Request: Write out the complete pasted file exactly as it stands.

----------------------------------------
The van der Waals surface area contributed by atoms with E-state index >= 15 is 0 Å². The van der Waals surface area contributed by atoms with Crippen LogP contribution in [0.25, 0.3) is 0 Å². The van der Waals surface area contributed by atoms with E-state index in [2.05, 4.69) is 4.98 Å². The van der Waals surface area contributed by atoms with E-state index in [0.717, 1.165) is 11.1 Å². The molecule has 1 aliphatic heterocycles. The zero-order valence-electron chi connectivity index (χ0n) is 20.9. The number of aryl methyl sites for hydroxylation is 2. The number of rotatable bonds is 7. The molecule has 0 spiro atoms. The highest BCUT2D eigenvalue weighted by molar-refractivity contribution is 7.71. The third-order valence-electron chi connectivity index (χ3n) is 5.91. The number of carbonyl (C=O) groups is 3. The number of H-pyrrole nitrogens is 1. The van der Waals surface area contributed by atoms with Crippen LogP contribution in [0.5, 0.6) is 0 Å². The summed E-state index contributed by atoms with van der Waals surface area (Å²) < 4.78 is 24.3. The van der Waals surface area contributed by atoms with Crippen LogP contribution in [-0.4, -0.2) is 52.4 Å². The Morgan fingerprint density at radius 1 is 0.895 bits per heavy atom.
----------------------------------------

The van der Waals surface area contributed by atoms with E-state index >= 15 is 0 Å². The van der Waals surface area contributed by atoms with Crippen LogP contribution in [0.25, 0.3) is 0 Å². The van der Waals surface area contributed by atoms with E-state index in [2.05, 4.69) is 4.98 Å². The van der Waals surface area contributed by atoms with E-state index in [0.717, 1.165) is 11.1 Å². The molecule has 1 aliphatic heterocycles. The zero-order valence-electron chi connectivity index (χ0n) is 20.9. The number of aryl methyl sites for hydroxylation is 2. The number of rotatable bonds is 7. The molecule has 0 spiro atoms. The highest BCUT2D eigenvalue weighted by molar-refractivity contribution is 7.71. The third-order valence-electron chi connectivity index (χ3n) is 5.91. The number of carbonyl (C=O) groups is 3. The number of H-pyrrole nitrogens is 1. The van der Waals surface area contributed by atoms with Crippen LogP contribution in [0.5, 0.6) is 0 Å². The summed E-state index contributed by atoms with van der Waals surface area (Å²) < 4.78 is 24.3. The van der Waals surface area contributed by atoms with Crippen LogP contribution in [-0.4, -0.2) is 52.4 Å². The Morgan fingerprint density at radius 1 is 0.895 bits per heavy atom.